This passage is not a blanket endorsement or rejection of the value of eyewitness testimony in general, but rather gives a criticism for not believing the specific testimony that had been given:
- By Mary Magdalene (vss. 9-11)
- By the two disciples (probably on the road to Emmaus)(vss. 12-13)
Elsewhere Jesus specifically teaches that not all testimony should be believed:
Beware of false prophets, which come to you in sheep’s clothing, but inwardly they are ravening wolves. (Matthew 7:15)
This counsel is only practical if both of these statements are true:
- There will be those who bear true testimony
- There will be those who bear false testimony
To unilaterally accept or reject all (purported) eyewitness testimony is not the point here. True testimony had been given by known, faithful witnesses, in fulfilment of promises Jesus had made. The disciples were expected to take that testimony seriously because they had good reason to believe it was true.
A useful analogy: let's imagine an Israelite named Simeon who lives at the time of Moses. God gives Simeon reason to trust that Moses is a true prophet whose teachings come from God. Moses then gives prophetic guidance and Simeon is expected to hearken to it. God may not immediately give Simeon the reason for the instruction, but Simeon is still accountable to follow it. Not knowing why this specific instruction was given does not invalidate the testimony of Moses' prophetic leadership that was already given.
Back to Mark 16 - the disciples had already been given reason to believe that Jesus would rise, even if it took some time for them to grasp the magnitude of what this meant. They were scolded because when they received evidence of the fulfilment of Jesus' prophecy, the initial reaction (by some) was doubt.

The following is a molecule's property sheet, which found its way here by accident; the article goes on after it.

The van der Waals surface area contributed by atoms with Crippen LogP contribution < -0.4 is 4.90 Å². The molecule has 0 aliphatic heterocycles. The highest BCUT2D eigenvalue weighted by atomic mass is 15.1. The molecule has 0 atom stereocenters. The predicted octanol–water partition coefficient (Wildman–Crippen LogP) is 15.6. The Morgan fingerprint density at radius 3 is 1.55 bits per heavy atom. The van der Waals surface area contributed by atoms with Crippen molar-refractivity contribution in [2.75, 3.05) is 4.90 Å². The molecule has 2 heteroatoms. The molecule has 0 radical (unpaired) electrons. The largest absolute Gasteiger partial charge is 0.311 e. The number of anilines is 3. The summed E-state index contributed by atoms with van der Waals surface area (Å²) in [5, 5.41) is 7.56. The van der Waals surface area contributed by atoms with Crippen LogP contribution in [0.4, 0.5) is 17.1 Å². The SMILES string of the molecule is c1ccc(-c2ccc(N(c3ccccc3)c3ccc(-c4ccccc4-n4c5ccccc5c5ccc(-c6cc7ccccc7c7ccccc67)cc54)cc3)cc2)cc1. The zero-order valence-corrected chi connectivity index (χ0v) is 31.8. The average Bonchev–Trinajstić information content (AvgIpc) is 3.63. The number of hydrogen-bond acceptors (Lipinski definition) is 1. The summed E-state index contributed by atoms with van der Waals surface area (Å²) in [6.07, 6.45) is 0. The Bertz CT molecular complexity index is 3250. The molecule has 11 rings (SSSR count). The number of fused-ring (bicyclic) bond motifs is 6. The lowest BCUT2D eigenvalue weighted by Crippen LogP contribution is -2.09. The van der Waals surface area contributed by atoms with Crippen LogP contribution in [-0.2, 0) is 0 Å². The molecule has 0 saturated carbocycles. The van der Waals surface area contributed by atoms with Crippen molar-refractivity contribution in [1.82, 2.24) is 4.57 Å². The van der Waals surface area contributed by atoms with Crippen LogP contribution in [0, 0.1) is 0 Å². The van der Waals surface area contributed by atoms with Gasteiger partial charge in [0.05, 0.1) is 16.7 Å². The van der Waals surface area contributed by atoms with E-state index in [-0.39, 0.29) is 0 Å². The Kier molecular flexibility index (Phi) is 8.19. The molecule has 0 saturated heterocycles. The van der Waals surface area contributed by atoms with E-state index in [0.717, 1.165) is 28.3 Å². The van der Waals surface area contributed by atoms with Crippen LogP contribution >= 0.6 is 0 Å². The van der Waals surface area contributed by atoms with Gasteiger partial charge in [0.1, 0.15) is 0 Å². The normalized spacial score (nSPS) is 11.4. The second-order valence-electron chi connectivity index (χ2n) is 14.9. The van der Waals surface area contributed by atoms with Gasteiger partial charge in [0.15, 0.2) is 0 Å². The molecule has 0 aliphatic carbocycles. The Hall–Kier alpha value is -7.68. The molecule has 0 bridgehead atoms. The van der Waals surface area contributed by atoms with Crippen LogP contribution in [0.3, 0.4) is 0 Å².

Luke provides additional detail regarding the inappropriate initial reaction by some who heard the testimony of Mary Magdalene and others:
And their words seemed to them as idle tales, and they believed them not. (Luke 24:11)
Clearly the Lord saw treating Mary Magdalene's testimony as an idle tale as inappropriate. We can reasonably conclude, then, that over the course of His ministry, He had given them reason to believe both this message and this messenger when the time came.
For a deeper dive on the authorship of the last 12 verse of Mark, this video on my channel may be of interest: The Ending of the Gospel of Mark
Since all but a few words of the last 12 verses of Mark can be found in Matthew, Luke, Acts, and John, we could reconstruct the same argument used above from other New Testament texts regardless of what conclusion we reach on the authorship of the longer ending of Mark.